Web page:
This is not the world in which we grew up. Would a nuclear disaster, a war, change things? Is that what our world was based upon long ago?
I don’t know.
New statistics are startling - 66 million more men in the world than women? Are there more people on earth than earth can sustain?
And from there the questions become even more revealing for the contemporary world.


East of Ely - About my two pet snowmobiles

Now that the local thermometers have begun to thaw, my oddball mind has decided to focus on a time when I was the proud owner of two snowmobiles. I was never much of an authority on snow machines, but I cared for mine with unusual fondness. Each machine was unique among the range of models developed over time, and designed with a specific purpose, one had speed and the other versatility.
The first snowmobile I owned was a sprinter, a black and gray Yamaha Exciter built in 1978. I’d often tried to imagine how a Japanese piano manufacturer could evolve into a maker of fast snowmobiles, yet with 56 hp the thought was jostled out of me as soon as I pulled the starter cord and revved up its 440 engine, reaching breakneck speeds of forty-five miles-an-hour plus. Yet the one thing that Yamaha never got right was starting in extreme cold, and for that I carried plenty of Liquid Fire® and Heet®.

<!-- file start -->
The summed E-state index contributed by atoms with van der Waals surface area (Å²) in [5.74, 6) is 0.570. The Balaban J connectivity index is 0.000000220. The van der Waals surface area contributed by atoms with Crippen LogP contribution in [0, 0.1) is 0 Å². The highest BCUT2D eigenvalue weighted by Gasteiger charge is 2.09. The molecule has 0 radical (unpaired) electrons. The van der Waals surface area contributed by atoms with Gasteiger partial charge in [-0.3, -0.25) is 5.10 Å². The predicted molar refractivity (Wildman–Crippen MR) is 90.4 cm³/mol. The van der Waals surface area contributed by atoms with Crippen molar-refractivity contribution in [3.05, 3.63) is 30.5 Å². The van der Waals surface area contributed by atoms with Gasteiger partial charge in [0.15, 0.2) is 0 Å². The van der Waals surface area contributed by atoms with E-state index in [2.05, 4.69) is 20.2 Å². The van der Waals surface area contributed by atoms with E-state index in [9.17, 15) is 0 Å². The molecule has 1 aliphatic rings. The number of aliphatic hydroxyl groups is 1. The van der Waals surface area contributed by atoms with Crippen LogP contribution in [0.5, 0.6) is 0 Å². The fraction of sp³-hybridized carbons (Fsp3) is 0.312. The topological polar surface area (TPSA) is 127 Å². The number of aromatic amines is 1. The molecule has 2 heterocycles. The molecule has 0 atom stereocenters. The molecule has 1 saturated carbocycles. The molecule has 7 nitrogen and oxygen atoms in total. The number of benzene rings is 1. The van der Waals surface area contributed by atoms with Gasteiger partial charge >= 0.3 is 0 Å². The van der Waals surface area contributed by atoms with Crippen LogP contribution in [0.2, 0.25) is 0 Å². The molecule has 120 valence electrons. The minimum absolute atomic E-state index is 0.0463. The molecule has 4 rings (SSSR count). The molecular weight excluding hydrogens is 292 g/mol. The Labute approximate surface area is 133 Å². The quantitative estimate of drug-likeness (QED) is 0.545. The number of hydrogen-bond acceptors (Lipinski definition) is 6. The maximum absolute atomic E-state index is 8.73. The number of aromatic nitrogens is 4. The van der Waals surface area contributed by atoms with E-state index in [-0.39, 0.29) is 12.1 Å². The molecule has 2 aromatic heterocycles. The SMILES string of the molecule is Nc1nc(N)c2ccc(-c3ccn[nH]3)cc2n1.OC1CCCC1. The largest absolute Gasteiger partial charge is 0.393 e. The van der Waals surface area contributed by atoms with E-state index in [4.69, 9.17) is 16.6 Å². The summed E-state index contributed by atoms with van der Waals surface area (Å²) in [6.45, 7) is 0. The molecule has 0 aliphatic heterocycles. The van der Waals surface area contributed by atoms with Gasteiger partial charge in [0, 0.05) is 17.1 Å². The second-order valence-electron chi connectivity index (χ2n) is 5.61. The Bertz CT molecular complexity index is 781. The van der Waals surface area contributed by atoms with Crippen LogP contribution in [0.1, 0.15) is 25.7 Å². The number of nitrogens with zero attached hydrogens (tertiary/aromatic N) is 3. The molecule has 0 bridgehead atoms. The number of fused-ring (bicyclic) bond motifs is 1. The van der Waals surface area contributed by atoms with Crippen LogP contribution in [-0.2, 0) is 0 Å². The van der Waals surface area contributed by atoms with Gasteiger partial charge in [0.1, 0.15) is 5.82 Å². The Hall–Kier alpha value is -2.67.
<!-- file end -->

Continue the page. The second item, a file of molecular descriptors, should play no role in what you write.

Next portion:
From the miscellaneous drawer - by Anne Swenson

ON BURNTSIDE LAKE in the late 1940s, this 50-something couple came to visit their daughter Dee who was working at Camp Widjiwagan. It was the start of a long and happy connection to the area.


Trout Whisperer - Little knife soup

Little knife soup
Sunshine is out the west door, and it’s the only door on the cabin, so today that door is wide open. I can see those warm golden rays shinning a bright white light off the melting snow.
The scene warms my heart.
He is sitting in his rocking chair, she is in the small kitchen making a pot of chicken wild rice soup. They’re both listening to the stereo. For those old enough to know what one is, or to even own something like that these days, is rare. As rare as one Doc Watson song after another, and they’re both in this little log-walled snug room.
The space is warm. I pull up a chair, we make our polites. In a moment I have a mug of tea. She doesn’t offer me milk, she knows I take it strictly as tea. To her man, a dash of milk is ladled in and handed to him.
They smile at each other.


East of Ely - Antifreeze for the Soul

Maple syrup tapping comes late to Northeast Minnesota, but the sap flows as well as it does in New England. I partook in this annual gathering over the years that I lived along Lake Superior, loving every minute despite long hours of jug tending and fueling the everlasting fire that distilled sap water in an old tub into dark golden syrup.
This ritual bridged the gap between late winter and early spring with friends and family, beginning each day as the sun cast its first light and heat that pumped the forest to life with drum rolls from mating woodpeckers knocking their brains out.
Little did we realize how our syrup making ritual was tied into an adaptation that enabled these hardwoods to survive the harsh winter of the northwoods.


Subscribe to RSS - Columnists